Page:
Portrayals of femininity and masculinity are, without doubt, central to a number of art forms, photography not being an exception. The past few decades have given rise to – often heated – discussions and criticisms of past, recent, and current photographic practices for their lack of reflection on the assumptions, stereotypes, and prejudices surrounding photographic approaches to femininity and masculinity. Fine art and commercial works alike have been critiqued for the potential consequences of their approach and presentation. Historically femininity and masculinity have been conceived, among others, as oppositions, as complements of each other, or as positions on a continuum. There are hardly any ways of portraying femininity and masculinity that would or could not be considered trivial, conservative, pretentious, demeaning, distasteful, clichéd or even offensive by some. It often seems that everything has been both said and photographed about this subject, and yet, it is not possible to ignore the persistence of the theme in our contemporary visual culture. What is it that we can still value and possibly revive from the rich history of photography; are there any novel ways left to approach this subject with a fresh critical eye?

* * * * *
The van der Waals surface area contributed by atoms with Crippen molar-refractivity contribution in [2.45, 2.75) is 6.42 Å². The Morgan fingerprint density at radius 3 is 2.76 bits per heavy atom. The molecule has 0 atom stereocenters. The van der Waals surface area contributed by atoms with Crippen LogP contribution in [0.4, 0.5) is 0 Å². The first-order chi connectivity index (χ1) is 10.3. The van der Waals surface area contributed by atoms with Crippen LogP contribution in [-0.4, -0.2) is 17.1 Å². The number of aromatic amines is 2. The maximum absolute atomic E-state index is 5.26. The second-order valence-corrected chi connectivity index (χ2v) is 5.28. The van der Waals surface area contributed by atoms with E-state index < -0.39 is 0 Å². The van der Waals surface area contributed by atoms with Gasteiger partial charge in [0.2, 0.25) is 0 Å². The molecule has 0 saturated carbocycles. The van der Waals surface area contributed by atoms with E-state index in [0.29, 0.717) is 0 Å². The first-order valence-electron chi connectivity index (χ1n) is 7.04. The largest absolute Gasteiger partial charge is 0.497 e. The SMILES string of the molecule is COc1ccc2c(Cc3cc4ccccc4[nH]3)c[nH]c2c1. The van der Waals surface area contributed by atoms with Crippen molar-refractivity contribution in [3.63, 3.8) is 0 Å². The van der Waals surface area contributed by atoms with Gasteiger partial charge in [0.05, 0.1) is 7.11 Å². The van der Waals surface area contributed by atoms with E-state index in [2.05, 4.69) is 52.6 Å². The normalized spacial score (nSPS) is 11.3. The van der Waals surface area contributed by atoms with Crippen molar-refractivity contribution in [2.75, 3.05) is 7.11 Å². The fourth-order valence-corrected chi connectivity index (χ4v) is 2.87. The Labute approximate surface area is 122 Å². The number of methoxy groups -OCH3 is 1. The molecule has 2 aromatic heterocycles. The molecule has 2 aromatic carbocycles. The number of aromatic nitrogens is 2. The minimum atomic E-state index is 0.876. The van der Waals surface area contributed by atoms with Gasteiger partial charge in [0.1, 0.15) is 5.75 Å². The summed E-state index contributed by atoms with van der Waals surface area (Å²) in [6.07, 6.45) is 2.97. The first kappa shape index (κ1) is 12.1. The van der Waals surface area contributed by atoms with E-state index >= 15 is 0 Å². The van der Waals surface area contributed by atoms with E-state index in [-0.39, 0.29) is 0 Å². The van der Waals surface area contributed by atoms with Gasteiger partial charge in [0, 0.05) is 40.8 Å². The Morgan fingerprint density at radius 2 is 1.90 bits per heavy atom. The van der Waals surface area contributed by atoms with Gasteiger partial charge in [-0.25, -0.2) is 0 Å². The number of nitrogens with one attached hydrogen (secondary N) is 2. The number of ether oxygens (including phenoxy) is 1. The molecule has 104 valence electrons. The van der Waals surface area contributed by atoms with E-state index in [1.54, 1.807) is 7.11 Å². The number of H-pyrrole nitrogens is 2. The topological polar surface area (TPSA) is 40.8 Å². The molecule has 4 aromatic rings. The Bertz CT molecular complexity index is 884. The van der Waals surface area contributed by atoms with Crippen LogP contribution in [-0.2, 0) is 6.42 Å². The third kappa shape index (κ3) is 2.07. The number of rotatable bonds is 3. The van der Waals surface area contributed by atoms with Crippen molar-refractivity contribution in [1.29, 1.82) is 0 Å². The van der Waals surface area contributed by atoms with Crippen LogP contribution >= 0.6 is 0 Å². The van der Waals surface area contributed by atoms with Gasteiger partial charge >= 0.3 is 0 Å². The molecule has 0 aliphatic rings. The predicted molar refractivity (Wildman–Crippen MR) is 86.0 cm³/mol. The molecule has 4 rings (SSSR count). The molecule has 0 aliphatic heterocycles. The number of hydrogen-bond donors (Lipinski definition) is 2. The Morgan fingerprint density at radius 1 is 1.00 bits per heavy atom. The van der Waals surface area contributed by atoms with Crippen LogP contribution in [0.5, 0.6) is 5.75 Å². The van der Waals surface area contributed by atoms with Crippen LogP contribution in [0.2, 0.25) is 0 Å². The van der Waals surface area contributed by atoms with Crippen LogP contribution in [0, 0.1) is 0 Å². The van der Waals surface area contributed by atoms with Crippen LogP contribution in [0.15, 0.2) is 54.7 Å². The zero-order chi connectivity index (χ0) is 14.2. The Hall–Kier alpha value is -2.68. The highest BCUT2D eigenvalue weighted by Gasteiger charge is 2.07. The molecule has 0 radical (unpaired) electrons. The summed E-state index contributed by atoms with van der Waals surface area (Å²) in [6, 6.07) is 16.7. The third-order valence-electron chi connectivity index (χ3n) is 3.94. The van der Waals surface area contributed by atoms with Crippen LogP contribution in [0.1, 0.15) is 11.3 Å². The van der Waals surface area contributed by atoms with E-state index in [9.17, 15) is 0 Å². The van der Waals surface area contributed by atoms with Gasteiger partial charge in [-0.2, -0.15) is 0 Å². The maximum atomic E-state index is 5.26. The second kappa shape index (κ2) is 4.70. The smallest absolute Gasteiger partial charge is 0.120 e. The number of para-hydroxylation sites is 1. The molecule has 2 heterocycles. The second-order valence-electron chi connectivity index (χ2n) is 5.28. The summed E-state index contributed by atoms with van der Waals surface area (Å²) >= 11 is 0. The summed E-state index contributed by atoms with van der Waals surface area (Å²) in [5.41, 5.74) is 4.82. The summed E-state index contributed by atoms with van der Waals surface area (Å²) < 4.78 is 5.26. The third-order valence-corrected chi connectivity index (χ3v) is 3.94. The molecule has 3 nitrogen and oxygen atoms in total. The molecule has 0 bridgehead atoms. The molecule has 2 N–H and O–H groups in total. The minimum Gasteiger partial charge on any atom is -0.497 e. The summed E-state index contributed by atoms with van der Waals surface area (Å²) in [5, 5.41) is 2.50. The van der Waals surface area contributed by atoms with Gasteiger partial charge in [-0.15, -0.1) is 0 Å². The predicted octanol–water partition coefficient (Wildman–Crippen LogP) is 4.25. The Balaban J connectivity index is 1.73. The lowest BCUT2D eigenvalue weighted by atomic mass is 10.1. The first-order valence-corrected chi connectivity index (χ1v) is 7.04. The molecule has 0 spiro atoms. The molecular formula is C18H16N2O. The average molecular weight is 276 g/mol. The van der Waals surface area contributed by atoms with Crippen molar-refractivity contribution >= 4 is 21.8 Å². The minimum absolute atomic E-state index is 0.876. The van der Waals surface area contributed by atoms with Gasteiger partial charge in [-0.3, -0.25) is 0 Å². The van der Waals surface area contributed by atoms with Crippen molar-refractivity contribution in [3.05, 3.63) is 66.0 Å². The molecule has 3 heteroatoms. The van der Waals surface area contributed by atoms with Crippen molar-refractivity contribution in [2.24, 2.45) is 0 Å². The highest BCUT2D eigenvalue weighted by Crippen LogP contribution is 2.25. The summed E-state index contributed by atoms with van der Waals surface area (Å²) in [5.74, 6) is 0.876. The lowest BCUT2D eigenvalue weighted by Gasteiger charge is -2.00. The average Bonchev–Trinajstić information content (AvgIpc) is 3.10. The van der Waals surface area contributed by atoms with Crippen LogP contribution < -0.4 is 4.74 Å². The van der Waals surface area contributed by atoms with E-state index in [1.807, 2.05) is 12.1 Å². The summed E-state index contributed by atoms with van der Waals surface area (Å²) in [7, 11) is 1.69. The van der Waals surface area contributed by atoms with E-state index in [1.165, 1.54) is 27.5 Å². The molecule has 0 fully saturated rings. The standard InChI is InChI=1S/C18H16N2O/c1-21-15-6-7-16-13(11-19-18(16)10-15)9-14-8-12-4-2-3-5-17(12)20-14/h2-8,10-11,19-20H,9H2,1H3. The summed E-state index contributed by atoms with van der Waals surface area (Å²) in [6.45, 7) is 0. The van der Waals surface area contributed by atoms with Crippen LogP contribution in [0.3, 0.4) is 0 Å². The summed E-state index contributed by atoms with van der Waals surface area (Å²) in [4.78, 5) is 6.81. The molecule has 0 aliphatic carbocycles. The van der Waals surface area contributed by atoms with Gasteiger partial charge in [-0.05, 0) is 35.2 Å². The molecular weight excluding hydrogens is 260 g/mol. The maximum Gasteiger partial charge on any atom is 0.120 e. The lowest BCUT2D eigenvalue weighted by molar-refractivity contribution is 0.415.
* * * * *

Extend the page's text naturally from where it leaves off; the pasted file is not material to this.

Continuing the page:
The theme is broadly construed, as the photographic portrayal of femininity and masculinity is independent of generic or stylistic constraints. Indeed, we are interested in all possible creative photographic interpretations of the theme.
One curator's choice and three honourable mentions